Work-Sharing Program: A Great Cost-Saving Tool for a Reduced Work Week
April 15, 2009
Paul A. Boniferro
For employers who are experiencing a reduction in business activity during this economic downturn, there are positive steps that can be taken to reduce labour costs while still avoiding layoffs or employee terminations. Many employers are considering reducing the number of working days/week by 20 percent or more. There are government-sponsored programs to facilitate such reductions while minimizing the financial impact for your employees.
The Service Canada Work-Sharing Program (the "Program") is one such cost-saving tool for employers.
The following is a summary of the key information relating to the Program, employer eligibility and the application process.
What is it?
The Program is an adjustment program designed to help employers and employees avoid temporary layoffs when there is a reduction in the normal level of business activity that is beyond the control of the employer.
The Program is intended to provide income support to employees eligible for Employment Insurance ("EI") benefits who are willing to work a temporarily reduced work week in order to avoid temporary layoffs.
Who is Involved:
The Program requires that a tripartite agreement be reached between an employer, the affected employees and Service Canada with regard to participation. It is important to note that all employees that the employer deems to be part of the affected unit must agree to participate.
While a unit may consist of any group of EI eligible employees in a particular establishment (and generally includes everyone within a single job description), not all employees of the establishment are necessarily included. Employees who are needed to help generate work and thus assist in the recovery of the business are excluded from the unit and therefore do not need to agree to participate.
Required Work-Week Reduction and Duration of the Program:
In order to qualify, an employer must implement a work-week reduction of 20-60% (i.e., 1-3 days) for a period of 6 — 52 weeks.
In order to qualify for the program, employers must:
have been in year-round business in Canada for at least two years;
demonstrate that the need to reduce working hours is unavoidable and that the shortage of work is significant (i.e., at least 10%), temporary and unexpected;
demonstrate that it has tried to prevent layoffs through other means;
demonstrate through a Recovery Plan that (i) the business can be maintained during the period of the Program’s applicability; and (ii) a return to normal working hours will occur as the economy strengthens;
not be undergoing a labour dispute; and
have the agreement of the union (if applicable) or its employees individually.
In order to be eligible, employees must:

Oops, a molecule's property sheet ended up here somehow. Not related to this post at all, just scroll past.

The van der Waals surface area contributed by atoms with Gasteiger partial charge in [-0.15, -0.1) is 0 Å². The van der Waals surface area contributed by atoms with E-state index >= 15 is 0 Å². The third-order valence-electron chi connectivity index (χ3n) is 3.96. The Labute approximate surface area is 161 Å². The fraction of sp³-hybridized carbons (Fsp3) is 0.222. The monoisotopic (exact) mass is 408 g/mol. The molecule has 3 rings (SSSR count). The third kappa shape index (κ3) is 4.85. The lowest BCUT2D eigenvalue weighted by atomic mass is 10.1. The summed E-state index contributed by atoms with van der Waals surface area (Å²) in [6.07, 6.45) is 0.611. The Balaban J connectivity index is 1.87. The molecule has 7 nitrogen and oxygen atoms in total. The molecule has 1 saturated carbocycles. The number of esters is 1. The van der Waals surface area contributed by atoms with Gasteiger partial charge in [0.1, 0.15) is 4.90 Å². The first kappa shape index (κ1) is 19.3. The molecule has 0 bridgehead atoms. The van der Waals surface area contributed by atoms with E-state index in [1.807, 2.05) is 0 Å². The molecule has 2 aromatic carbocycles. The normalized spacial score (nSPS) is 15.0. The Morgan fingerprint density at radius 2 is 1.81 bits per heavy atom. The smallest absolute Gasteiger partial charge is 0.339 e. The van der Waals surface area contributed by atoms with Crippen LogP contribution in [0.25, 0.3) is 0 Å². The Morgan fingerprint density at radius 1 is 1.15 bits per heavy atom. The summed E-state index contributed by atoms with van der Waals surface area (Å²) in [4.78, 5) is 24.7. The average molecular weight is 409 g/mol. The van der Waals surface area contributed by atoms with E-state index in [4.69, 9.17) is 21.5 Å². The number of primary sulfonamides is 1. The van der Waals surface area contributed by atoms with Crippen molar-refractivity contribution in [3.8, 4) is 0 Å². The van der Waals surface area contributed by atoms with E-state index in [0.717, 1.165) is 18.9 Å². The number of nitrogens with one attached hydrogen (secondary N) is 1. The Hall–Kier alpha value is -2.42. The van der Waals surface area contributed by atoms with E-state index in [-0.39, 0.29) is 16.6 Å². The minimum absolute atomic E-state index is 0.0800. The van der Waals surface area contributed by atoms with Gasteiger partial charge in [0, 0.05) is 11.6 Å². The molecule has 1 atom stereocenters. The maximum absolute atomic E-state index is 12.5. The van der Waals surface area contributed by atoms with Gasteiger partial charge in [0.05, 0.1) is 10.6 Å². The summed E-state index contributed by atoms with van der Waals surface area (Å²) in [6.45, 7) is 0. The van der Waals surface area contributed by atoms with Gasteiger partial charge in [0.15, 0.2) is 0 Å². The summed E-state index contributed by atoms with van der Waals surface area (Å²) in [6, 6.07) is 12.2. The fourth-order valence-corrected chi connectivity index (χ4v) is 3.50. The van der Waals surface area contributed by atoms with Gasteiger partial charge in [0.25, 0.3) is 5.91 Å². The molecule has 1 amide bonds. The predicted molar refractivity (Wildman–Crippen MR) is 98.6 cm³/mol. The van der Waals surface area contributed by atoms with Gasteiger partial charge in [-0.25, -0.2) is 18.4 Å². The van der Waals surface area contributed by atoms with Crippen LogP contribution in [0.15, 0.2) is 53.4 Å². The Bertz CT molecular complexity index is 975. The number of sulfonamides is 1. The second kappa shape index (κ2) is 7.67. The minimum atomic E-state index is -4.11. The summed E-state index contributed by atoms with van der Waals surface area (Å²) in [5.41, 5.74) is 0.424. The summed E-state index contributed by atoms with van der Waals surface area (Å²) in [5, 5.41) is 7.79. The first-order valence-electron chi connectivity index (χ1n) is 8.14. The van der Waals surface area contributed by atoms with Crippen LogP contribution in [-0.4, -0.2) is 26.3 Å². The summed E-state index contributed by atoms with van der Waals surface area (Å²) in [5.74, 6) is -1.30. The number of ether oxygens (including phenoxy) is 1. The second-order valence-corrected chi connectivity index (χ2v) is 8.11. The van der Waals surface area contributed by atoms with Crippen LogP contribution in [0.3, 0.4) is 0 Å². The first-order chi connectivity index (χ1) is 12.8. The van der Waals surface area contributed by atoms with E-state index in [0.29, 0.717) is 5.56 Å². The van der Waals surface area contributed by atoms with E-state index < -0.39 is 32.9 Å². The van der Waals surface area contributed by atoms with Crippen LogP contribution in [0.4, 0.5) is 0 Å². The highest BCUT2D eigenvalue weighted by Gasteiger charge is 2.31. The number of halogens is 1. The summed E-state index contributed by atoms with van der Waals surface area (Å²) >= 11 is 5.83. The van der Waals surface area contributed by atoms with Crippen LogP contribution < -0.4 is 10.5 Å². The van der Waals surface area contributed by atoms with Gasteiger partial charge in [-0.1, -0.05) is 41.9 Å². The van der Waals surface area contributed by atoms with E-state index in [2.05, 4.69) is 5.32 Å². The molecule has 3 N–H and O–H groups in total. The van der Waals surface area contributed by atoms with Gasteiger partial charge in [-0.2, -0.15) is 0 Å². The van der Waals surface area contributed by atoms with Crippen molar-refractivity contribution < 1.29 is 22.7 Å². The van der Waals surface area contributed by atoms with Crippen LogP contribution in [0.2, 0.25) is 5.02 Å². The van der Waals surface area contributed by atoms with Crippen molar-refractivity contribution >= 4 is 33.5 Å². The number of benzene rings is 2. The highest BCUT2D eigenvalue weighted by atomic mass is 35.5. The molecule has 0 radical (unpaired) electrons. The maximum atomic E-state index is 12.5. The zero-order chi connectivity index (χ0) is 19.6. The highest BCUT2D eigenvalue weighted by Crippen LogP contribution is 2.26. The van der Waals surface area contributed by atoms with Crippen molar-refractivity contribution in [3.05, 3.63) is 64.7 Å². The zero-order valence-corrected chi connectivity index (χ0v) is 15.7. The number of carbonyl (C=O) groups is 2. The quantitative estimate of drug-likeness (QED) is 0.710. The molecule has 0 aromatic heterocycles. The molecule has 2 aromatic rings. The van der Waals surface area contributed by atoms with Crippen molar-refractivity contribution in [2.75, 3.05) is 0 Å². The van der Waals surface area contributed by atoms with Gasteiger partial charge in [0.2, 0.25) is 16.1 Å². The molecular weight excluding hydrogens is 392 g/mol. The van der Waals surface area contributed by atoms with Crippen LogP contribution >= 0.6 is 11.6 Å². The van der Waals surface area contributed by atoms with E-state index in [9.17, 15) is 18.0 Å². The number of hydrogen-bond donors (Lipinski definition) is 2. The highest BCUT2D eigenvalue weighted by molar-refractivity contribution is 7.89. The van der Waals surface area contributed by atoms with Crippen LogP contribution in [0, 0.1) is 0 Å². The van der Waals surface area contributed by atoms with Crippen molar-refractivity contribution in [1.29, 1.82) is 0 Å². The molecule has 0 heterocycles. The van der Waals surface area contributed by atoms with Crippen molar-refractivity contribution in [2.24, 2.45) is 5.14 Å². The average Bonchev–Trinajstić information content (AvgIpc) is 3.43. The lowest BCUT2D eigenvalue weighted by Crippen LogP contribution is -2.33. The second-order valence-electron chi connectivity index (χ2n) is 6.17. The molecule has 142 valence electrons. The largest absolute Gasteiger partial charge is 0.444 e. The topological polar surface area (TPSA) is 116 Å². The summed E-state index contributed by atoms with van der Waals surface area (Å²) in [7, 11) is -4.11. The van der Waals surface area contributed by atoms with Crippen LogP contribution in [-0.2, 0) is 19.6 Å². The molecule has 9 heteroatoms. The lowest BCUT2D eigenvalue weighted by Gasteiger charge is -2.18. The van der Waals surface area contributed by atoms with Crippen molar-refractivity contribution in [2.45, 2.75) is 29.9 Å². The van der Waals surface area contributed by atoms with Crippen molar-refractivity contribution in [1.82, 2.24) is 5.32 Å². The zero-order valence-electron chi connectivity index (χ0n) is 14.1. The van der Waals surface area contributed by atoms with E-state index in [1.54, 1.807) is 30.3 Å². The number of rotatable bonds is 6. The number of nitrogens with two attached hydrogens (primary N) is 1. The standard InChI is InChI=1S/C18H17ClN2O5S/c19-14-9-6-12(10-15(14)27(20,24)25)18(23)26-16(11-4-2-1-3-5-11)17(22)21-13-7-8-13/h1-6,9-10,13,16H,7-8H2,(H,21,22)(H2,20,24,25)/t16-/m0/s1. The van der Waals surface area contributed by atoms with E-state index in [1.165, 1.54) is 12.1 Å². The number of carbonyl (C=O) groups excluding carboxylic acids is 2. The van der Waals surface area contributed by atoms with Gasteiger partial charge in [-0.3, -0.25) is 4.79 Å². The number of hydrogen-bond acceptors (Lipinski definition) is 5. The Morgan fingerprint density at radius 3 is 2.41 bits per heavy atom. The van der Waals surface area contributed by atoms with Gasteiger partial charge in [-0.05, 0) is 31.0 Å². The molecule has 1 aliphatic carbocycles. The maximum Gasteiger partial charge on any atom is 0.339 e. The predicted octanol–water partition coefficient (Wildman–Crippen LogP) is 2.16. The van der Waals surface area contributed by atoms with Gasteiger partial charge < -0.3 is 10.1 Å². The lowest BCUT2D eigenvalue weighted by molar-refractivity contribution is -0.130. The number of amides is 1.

be "core staff" (i.e., permanent full-time or part-time employees who are not seasonal);
meet the eligibility requirements for regular EI benefits; and
not be participating in a labour dispute.
Employees who were laid off prior to the submission of the Program Application can be included in the employee unit provided that they are deemed by the employer to be essential to the maintenance of the business during the period of the Program Agreement.
Employees needed to generate business, such as managers and others who assign workloads, are generally not eligible for inclusion in an employee unit as they are deemed to be essential to the recovery of the business and therefore should not be working reduced hours.
Program Payment Information:
There is no two-week waiting period for Program Benefits.
The Program Benefits are payable based on the employee’s normal average weekly earnings and are clawed back if the employee receives earnings above a certain threshold.
If the employee is subsequently laid off, the Program Benefits do not affect the employee’s regular EI Benefits.
Limitations on Employers:
Employers must maintain all existing employee benefits during the life of the Program Agreement, including payment of statutory holiday pay.
Employers cannot increase their workforce during the life of the Program Agreement, but may replace essential employees who choose to leave, with the prior consent of Service Canada.
Program Application must include:
an Application for Work-Sharing Agreement;
a Recovery Plan; and
a list of all Work-Sharing Unit members.
Applications must be submitted at least one month prior to the anticipated start date. All Program Agreements start on a Sunday.
After the Program Agreement Begins:
Employers who enter into a Program Agreement are expected to complete a Utilization Report every two weeks detailing the number of hours worked by each employee in the employee unit.
Lessons for Employers
During these difficult economic times, employers are finding they need to cut costs at the employee level to compensate for reductions in business activity. The Program is a useful tool for employers to avoid terminations and temporary layoffs by reducing the work week, while providing economic support to employees to compensate for the corresponding salary loss. The reduced economic loss for employees decreases the likelihood of constructive dismissal claims. In addition, employers are able to retain their trained and skilled employees, without the cost and hassle of having to recruit and train new employees when business activity levels increase.